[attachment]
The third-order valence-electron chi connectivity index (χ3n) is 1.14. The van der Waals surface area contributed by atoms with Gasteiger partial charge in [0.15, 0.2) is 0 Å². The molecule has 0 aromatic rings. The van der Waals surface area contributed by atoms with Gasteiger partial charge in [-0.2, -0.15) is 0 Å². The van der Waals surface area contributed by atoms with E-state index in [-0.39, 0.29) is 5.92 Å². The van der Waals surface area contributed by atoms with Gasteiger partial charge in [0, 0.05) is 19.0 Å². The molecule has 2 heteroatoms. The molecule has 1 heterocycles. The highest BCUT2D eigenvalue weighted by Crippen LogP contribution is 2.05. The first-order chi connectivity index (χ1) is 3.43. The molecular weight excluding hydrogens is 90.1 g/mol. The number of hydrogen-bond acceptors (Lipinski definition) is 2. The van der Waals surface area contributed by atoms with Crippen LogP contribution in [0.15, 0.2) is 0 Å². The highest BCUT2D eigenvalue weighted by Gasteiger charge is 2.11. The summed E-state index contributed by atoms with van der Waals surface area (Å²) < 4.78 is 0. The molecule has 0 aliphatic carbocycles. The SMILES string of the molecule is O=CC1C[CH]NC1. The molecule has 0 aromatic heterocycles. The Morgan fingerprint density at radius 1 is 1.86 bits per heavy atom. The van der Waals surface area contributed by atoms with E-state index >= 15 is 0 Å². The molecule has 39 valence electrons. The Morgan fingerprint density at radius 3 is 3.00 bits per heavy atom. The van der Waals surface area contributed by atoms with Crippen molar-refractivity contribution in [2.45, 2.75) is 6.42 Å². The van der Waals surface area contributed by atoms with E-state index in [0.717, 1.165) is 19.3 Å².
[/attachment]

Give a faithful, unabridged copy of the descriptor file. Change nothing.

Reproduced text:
The third-order valence-electron chi connectivity index (χ3n) is 1.14. The van der Waals surface area contributed by atoms with Gasteiger partial charge in [0.15, 0.2) is 0 Å². The molecule has 0 aromatic rings. The van der Waals surface area contributed by atoms with Gasteiger partial charge in [-0.2, -0.15) is 0 Å². The van der Waals surface area contributed by atoms with E-state index in [-0.39, 0.29) is 5.92 Å². The van der Waals surface area contributed by atoms with Gasteiger partial charge in [0, 0.05) is 19.0 Å². The molecule has 2 heteroatoms. The molecule has 1 heterocycles. The highest BCUT2D eigenvalue weighted by Crippen LogP contribution is 2.05. The first-order chi connectivity index (χ1) is 3.43. The molecular weight excluding hydrogens is 90.1 g/mol. The number of hydrogen-bond acceptors (Lipinski definition) is 2. The van der Waals surface area contributed by atoms with Crippen LogP contribution in [0.15, 0.2) is 0 Å². The highest BCUT2D eigenvalue weighted by Gasteiger charge is 2.11. The summed E-state index contributed by atoms with van der Waals surface area (Å²) < 4.78 is 0. The molecule has 0 aliphatic carbocycles. The SMILES string of the molecule is O=CC1C[CH]NC1. The molecule has 0 aromatic heterocycles. The Morgan fingerprint density at radius 1 is 1.86 bits per heavy atom. The van der Waals surface area contributed by atoms with E-state index >= 15 is 0 Å². The molecule has 39 valence electrons. The Morgan fingerprint density at radius 3 is 3.00 bits per heavy atom. The van der Waals surface area contributed by atoms with Crippen molar-refractivity contribution in [2.45, 2.75) is 6.42 Å². The van der Waals surface area contributed by atoms with E-state index in [0.717, 1.165) is 19.3 Å².